Le Deuxième souffle (Second Breath) (1966)
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Critic Reviews for Le Deuxième souffle (Second Breath)
Melville distills emotions to rarefied minimalist gestures ... and offers a stringent morality of self-discipline, both his heroes' and his own.
A labyrinthine exploration of loyalties and betrayals in the French underworld.
It isn't an easy film to watch, perhaps because it moves so deliberately in comparison to its American models, but this somber, repressive, and perverse work displays a ferocious moral and formal integrity.
Audience Reviews for Le Deuxième souffle (Second Breath)
Well worth seeing, but overlong. And the directing style is so dry and flat -- scarcely even any score to enliven the action -- that it further aggravates the viewer's impatience. I prefer a few other Melville films (Le Doulos, Le Samourai, Le Cercle Rouge) over this one.
In "Le Deuxieme Souffle," Inspector Blot(Paul Meurisse) is in disbelief that nobody claims to have seen anything at a shooting at a Paris restaurant that left one dead. Truth be told, they did and they also know that it involved a conflict centered around the cigarette racket. Afterwards, Manouche(Christine Fabrega) is escorted home by her bodyguard Alban(Michel Constantin) but they are ambushed by a couple of thugs, seeking to cash in. Things might have turned out worse had her brother Gu(Lino Ventura) not chosen that moment to return to Paris after having escaped from prison. Manouche wants to hide him but he wants to leave the country instead and needs money to do so. "Le Deuxieme Souffle" is a stylish and moody crime drama that starts with an astouding and wordless opening five minutes. After that the movie slows down and does suffer from a couple of contrivances concerning Gu's movements.(It's always possible that he heard rumors around prison concerning the attack on the restaurant and the platinum robbery and chose that moment to escape but it is not very likely.) This is still a complex movie set in an underworld where life is cheap and honor is the only true thing of value. What is important is who you can trust in such circumstances.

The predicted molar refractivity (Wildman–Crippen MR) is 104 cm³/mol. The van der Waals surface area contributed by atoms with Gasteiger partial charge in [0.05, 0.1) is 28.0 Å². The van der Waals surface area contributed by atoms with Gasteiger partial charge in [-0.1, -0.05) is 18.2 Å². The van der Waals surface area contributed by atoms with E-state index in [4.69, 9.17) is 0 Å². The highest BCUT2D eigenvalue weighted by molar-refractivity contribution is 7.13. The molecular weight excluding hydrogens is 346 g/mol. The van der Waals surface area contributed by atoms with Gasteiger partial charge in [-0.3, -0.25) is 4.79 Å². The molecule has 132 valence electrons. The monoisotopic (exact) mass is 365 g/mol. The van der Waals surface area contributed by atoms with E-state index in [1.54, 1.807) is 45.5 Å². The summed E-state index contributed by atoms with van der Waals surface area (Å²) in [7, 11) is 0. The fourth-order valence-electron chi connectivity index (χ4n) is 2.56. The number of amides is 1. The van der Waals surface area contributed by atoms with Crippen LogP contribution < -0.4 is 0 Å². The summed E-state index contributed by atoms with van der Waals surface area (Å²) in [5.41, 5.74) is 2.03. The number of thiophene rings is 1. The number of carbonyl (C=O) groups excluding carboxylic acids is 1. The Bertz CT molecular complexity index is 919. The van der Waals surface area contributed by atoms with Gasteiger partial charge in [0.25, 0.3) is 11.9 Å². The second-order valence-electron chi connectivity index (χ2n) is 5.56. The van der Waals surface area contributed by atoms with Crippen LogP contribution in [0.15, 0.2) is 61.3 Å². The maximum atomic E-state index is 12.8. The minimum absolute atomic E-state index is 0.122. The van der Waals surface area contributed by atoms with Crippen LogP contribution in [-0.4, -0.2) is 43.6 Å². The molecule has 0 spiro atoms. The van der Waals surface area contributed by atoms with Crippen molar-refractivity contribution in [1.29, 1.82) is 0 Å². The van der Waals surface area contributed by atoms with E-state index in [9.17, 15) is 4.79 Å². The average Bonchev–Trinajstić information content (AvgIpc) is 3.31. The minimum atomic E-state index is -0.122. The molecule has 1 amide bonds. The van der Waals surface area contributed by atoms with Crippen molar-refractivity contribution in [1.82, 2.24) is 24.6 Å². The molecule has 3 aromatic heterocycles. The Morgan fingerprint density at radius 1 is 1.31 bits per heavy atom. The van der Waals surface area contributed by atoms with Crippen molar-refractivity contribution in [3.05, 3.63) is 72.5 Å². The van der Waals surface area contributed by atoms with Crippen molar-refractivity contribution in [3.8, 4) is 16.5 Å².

this is definitely one of those hiest films that needs to be seen more than once. the film bears the usual complexity of a melville creation, but with sometimes the lack of clarity of the few films he made that rank slightly higher than this one. the only downside to the film is the early overuse of the macguffin tactic, but overall the final 90 minutes of the film come together impressively to create the brilliance of a film i know i will rewatch many times. the hiest sequence was among the best in film history, and with some slight choice differences early on this film could have flirted with masterpiece status.
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